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1.4 Neurotransmitters + their effect on behaviour Cheat Sheet by

- Synapse (how these relate to excitatory and inhibitory neurotransmitters) - Definition of agonist and antagonist - Explanation of the role of acetylcholine in memory - Antagonist/agonist: Antonova et al (2011) Acetylcholine in memory formation - Use of smart drugs - Role of culture in the formation of memories

Antonova (2011)

wanted to see if scopol­amine affected hippoc­ampal activity in the creation of spatial memory.
20 healthy male adults (mean age 28). were injected with either Scopol­amine or a placebo
Pts were put into an fMRI and scanned whilst playing the "­Arena task." A virtual reality game where the goal was to navigate around an "­are­na" to reach a pole.
After learning where the pole was located, the pts were told to actively rehearse how to get to the pole in the arena.
Repeated measures design - pts returned 3/4 weeks later and redid the test - receiving the opposite treatment
Research method
fMRI - Brain activity
1) When pts were injected with scopol­amine, they demons­trated a signif­icant reduction in the activation of the hippoc­ampus compared to when they received a placebo.
2) They were also more accurate in the placebo group.
Counte­r-a­rgu­ment: Kulkofsky


Neurons are cells within the nervous system that transmit inform­¬≠ation to other nerve cells, muscle, or gland cells. Most neurons have a cell body, an axon, and dendrites.

Explain synaptic transm­ission

Synaptic transm­ission is the biological process by which a neuron commun­icates with a target cell across a synapse. Chemical synaptic transm­ission involves the release of a neurot­ran­smitter from the pre-sy­naptic neuron, and neurot­ran­smitter binding to specific post-s­ynaptic receptors.

Excitatory + Inhibitory

Neurot­ran­smi­tters have either an excitatory or Inhibitory effect of the neighb­oring neuron.
= Excitatory neurot­ran­smi­tters are released into an excitatory synapse causing a neuron to fire, leading to an action potential, this produces stimul­ating effects on the brain.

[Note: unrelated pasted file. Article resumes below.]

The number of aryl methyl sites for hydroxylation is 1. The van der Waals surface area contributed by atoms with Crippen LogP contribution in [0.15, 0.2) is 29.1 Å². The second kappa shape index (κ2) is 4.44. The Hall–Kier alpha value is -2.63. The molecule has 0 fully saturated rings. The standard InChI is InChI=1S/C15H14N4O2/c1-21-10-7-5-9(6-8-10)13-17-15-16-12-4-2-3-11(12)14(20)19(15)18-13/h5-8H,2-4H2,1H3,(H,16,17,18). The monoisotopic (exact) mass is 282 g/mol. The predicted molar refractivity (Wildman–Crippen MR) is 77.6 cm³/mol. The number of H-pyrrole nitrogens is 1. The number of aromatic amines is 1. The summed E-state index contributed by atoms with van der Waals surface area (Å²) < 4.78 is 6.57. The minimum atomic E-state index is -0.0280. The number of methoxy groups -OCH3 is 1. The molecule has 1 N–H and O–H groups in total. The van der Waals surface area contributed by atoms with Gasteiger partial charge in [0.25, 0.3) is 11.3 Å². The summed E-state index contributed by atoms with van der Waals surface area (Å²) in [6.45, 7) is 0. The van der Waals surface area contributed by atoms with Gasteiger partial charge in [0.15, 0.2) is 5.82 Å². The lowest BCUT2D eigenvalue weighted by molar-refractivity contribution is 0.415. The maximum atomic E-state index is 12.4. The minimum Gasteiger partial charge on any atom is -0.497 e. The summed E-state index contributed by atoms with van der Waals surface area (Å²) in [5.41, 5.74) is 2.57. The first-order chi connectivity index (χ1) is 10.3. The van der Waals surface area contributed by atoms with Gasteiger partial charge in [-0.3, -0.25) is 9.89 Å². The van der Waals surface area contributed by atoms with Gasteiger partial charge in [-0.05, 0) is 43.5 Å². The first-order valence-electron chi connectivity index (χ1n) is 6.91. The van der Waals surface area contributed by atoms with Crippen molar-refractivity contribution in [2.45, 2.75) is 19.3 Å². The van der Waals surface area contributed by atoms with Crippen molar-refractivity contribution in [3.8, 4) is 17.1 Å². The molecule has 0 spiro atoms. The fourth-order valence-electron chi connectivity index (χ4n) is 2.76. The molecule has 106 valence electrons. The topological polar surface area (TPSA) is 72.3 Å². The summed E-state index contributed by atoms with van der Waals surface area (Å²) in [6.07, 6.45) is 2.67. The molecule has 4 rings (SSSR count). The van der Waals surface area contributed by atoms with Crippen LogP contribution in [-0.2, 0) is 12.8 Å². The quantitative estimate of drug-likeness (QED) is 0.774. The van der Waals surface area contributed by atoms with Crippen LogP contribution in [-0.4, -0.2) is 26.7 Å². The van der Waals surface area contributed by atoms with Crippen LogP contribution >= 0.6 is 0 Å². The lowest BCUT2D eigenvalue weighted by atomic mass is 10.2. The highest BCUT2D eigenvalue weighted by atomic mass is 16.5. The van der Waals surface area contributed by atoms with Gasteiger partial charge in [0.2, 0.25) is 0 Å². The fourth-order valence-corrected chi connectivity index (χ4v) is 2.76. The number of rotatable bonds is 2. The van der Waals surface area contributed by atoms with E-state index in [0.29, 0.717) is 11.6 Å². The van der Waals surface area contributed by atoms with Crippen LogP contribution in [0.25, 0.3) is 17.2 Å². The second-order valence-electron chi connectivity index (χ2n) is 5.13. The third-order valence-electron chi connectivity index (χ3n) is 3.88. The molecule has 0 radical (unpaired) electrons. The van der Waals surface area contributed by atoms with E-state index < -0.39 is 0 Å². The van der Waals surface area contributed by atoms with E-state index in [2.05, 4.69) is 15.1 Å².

E.g E.g. Acetyl­choline when in excitation it makes the receiving neuron positively charged and more likely to fire and is thought to be involved in the process of memory consol­ida­tion.


Neurot­ran­smi­tters are electr­och­emical messages that result in a vast array of behavi­ours. The effects of Neurot­ran­smi­tters can be amplified or reduced.

*Human behaviour is highly complex, thus trying to determine cause and effect is difficult to prove.


Describe Neurot­ran­smi­ssion

Neurot­ran­smi­ssion is the process of nerve cell commun­ica­tion. The neurons that are interc­onn­ected commun­icate with each other by releasing chemicals called neurot­ran­smi­tters into small gaps between the two nerve cells call the synapse gap (see above).

The process of electr­och­emical transm­ission starts in the dendrites that branch out from the cell body and these receive incoming impulses from neighb­oring neurons.

The impulse passes down the axon as action potential, down to the terminal buttons, containing synaptic vesicles (tiny sacs) filled with neurot­ran­smi­tters which are released into the synapse.

A released neurot­ran­smitter is available for the synapse gap for a short amount of time during which it may be destroyed, pulled back into the presyn­aptic axon terminal through reuptake (reabs­orp­tion), or reach the postsy­naptic membrane and bind to one of the receptors on its surface.

If the neurot­ran­smitter bind onto the receptor on the postsy­naptic neuron, this process changes the membrane potential and so contri­butes to activating an electrical pulse in the postsy­naptic neuron. Here the chemical mechanism becomes electrical again.

Conclu­sions (Antonova (2011)

It appears that acetyl­choline may play an important role in memory consol­idation - why do you think this?
Becausethe hippoc­ampus was activated - so what??
It was demons­trated that neurot­ran­smi­tters themselves can be affected by other chemicals - why?
Because drugs interfere with the way neurons send, receive, and process signals via neurot­ran­smi­tters.
= Some drugs, such as marijuana and heroin, can activate neurons because their chemical structure mimics that of a natural neurot­ran­smitter in the body. This allows the drugs to attach onto and activate the neurons.


Is a substance that fits into a receptor site on the postsy­naptic neuron, preventing the neuron from firing by blocking access to it.


Looks like the neurot­ran­smitter and fits in the receptor site but it amplifies the behaviour. The reaction can be excitatory or inhibitory.

= Drugs are exogenous agonists.

= Neurot­ran­smi­tters are endogenous agonists.


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